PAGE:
NICOLA Sturgeon has unveiled plans for a major crackdown on Scotland’s leading landowners, including the prospect of enforced sell-offs, as she set out her first programme for government.
New powers of “intervention” will be handed to ministers to meet demands from local communities for buy-outs in new land reform laws at Holyrood in the year ahead. Multi-million-pound tax breaks for sporting estates will also be ended.
Opponents branded the plans a “big brother-style” expansion of state power, while countryside groups warned they could backfire and lead to “new Highland clearances”.
The SNP administration also faced accusations of being caught up in a “left-wing bidding war” with Labour over land reform.
Ms Sturgeon yesterday revealed 12 bills which will be brought before Holyrood in the coming year, with action earmarked for schools attainment, NHS funding levels, domestic abuse and human trafficking.
The SNP will also make full use of whatever new powers are handed to Holyrood as a result of the Smith Commission, which releases its first report today. But she pledged that 16-year-olds would be handed the right to vote in the Holyrood election of 2016 if this power is devolved in time.
Land reform remains “unfinished businesses” after the milestone legislation on the issue in 2003, the First Minister said.
New laws will be introduced giving the Scottish Government new powers to “intervene” where the scale of land ownership or the conduct of a landlord is acting as “a barrier to sustainable development”.
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A Scottish Government spokesman last night said the intervention would depend on the nature of the barrier.
“In some instances this might be asking or directing the landowner to do something, in other instances it might require an owner to release or sell land to the local community to be used in the public interest,” he added.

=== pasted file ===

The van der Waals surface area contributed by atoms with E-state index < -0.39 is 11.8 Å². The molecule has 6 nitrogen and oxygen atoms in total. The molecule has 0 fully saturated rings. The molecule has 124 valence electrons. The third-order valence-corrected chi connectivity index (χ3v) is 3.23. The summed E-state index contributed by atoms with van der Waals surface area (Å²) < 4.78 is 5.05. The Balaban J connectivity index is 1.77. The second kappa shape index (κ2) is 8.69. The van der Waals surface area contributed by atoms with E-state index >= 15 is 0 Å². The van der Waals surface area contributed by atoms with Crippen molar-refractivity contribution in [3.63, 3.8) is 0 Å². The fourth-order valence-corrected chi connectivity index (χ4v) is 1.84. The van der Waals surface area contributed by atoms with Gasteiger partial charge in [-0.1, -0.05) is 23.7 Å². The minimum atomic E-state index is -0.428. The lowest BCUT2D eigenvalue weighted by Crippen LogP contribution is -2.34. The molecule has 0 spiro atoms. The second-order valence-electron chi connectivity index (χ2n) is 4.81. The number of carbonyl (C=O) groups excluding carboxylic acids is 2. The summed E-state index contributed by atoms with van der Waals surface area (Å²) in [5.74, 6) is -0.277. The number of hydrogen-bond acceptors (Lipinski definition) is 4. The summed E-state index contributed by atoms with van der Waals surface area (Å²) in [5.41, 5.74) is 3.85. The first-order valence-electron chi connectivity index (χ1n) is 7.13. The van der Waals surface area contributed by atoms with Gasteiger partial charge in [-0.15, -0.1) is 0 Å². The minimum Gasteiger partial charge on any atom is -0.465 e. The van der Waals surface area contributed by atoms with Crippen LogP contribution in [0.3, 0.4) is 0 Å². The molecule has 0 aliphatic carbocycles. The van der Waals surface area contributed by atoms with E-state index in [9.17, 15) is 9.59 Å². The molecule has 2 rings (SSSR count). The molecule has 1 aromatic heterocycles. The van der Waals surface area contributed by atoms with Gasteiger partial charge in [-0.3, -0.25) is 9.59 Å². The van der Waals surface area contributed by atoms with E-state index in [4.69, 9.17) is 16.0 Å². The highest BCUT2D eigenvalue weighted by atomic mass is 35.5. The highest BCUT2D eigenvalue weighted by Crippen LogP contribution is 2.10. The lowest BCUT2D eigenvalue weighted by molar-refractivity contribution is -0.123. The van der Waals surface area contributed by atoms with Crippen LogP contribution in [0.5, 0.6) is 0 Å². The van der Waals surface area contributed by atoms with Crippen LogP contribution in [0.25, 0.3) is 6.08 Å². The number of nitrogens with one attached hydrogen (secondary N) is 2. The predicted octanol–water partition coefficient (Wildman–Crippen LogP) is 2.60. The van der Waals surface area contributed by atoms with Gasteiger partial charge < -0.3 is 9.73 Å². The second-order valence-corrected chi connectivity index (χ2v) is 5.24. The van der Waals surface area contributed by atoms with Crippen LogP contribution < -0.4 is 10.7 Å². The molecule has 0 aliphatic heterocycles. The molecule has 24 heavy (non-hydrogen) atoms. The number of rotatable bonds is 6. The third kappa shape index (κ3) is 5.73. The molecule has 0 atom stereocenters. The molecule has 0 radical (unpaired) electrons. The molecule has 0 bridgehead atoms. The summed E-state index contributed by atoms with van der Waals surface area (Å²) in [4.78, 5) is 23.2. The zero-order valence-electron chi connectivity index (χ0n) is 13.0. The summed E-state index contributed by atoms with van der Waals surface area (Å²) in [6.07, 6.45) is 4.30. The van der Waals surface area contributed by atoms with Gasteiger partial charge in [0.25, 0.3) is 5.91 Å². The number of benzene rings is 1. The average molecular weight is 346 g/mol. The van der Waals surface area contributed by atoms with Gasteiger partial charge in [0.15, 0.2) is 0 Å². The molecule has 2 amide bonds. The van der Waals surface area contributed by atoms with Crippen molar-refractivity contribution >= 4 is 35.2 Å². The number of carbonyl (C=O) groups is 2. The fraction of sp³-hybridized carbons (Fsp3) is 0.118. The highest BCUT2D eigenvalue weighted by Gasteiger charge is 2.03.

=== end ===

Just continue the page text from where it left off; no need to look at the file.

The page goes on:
A land reform commission will be established, with measures to improve the “transparency and accountability” of land ownership and make information on its value and ownership more readily available.
The First Minister also announced plans to scrap business rates exemptions for shooting and deer stalking estates.
“These exemptions were put in place by the Tories in 1994 to protect the interests of major landowners,” Ms Sturgeon said.
“Ending them will help the government to more than treble the Scottish Land Fund – from £3 million this year to £10m a year from 2016. That will help to ensure delivery of our target of having 1,000,000 acres of land in community ownership by 2020.”
Jamie Stewart, director of the Scottish Countryside Alliance, warned that it will lead to job losses in rural Scotland as costs go up. He added that the Isle of Gigha, one of the most prominent Scottish community buyouts, is £2.7m in debt.
“Scottish landowners – large owners in Scotland – have subsidised communities and the people who live in that land for a long, long time,” he said.
“If you remove them from the equation, we’re got a real potential for land abandonment in Scotland and to set in place the exact opposite of what they hope to do. They’re not going re-populate the Highlands, they’re going to see a reoccurrence of the Highland clearances.”